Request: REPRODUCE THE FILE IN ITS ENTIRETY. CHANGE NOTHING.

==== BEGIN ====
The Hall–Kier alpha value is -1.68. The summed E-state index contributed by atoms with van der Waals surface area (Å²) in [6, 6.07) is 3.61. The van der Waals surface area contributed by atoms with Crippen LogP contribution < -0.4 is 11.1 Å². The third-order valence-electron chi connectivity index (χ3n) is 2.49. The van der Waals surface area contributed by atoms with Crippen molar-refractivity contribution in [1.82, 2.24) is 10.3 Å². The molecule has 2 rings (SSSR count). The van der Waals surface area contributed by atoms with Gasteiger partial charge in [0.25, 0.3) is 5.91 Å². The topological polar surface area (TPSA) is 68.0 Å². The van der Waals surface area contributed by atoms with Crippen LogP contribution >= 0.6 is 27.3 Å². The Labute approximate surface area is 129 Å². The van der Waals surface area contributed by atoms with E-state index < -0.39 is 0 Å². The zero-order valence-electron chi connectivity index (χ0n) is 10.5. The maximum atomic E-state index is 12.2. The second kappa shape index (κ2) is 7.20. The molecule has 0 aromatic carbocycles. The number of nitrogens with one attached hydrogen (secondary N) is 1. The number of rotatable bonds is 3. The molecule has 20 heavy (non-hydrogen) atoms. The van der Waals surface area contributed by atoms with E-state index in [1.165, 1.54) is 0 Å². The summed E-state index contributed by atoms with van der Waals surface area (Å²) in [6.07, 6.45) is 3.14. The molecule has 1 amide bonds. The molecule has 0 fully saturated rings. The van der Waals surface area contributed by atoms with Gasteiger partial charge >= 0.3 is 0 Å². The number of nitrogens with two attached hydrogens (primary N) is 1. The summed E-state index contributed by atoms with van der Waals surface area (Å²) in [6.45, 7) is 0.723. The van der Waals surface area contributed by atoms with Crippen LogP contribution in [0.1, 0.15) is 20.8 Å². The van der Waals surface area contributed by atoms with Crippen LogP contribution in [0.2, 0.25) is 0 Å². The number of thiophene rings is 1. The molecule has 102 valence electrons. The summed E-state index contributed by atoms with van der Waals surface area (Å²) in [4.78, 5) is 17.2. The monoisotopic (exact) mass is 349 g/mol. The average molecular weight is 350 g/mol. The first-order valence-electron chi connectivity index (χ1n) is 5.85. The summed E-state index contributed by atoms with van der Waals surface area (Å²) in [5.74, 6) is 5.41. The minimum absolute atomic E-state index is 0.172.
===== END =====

The Hall–Kier alpha value is -1.68. The summed E-state index contributed by atoms with van der Waals surface area (Å²) in [6, 6.07) is 3.61. The van der Waals surface area contributed by atoms with Crippen LogP contribution < -0.4 is 11.1 Å². The third-order valence-electron chi connectivity index (χ3n) is 2.49. The van der Waals surface area contributed by atoms with Crippen molar-refractivity contribution in [1.82, 2.24) is 10.3 Å². The molecule has 2 rings (SSSR count). The van der Waals surface area contributed by atoms with Gasteiger partial charge in [0.25, 0.3) is 5.91 Å². The topological polar surface area (TPSA) is 68.0 Å². The van der Waals surface area contributed by atoms with Crippen LogP contribution >= 0.6 is 27.3 Å². The Labute approximate surface area is 129 Å². The van der Waals surface area contributed by atoms with E-state index < -0.39 is 0 Å². The zero-order valence-electron chi connectivity index (χ0n) is 10.5. The maximum atomic E-state index is 12.2. The second kappa shape index (κ2) is 7.20. The molecule has 0 aromatic carbocycles. The number of nitrogens with one attached hydrogen (secondary N) is 1. The number of rotatable bonds is 3. The molecule has 20 heavy (non-hydrogen) atoms. The van der Waals surface area contributed by atoms with E-state index in [1.165, 1.54) is 0 Å². The summed E-state index contributed by atoms with van der Waals surface area (Å²) in [6.07, 6.45) is 3.14. The molecule has 1 amide bonds. The molecule has 0 fully saturated rings. The van der Waals surface area contributed by atoms with Gasteiger partial charge >= 0.3 is 0 Å². The number of nitrogens with two attached hydrogens (primary N) is 1. The summed E-state index contributed by atoms with van der Waals surface area (Å²) in [6.45, 7) is 0.723. The van der Waals surface area contributed by atoms with Crippen LogP contribution in [0.1, 0.15) is 20.8 Å². The van der Waals surface area contributed by atoms with Crippen LogP contribution in [0.2, 0.25) is 0 Å². The number of thiophene rings is 1. The molecule has 102 valence electrons. The summed E-state index contributed by atoms with van der Waals surface area (Å²) in [4.78, 5) is 17.2. The monoisotopic (exact) mass is 349 g/mol. The average molecular weight is 350 g/mol. The first-order valence-electron chi connectivity index (χ1n) is 5.85. The summed E-state index contributed by atoms with van der Waals surface area (Å²) in [5.74, 6) is 5.41. The minimum absolute atomic E-state index is 0.172.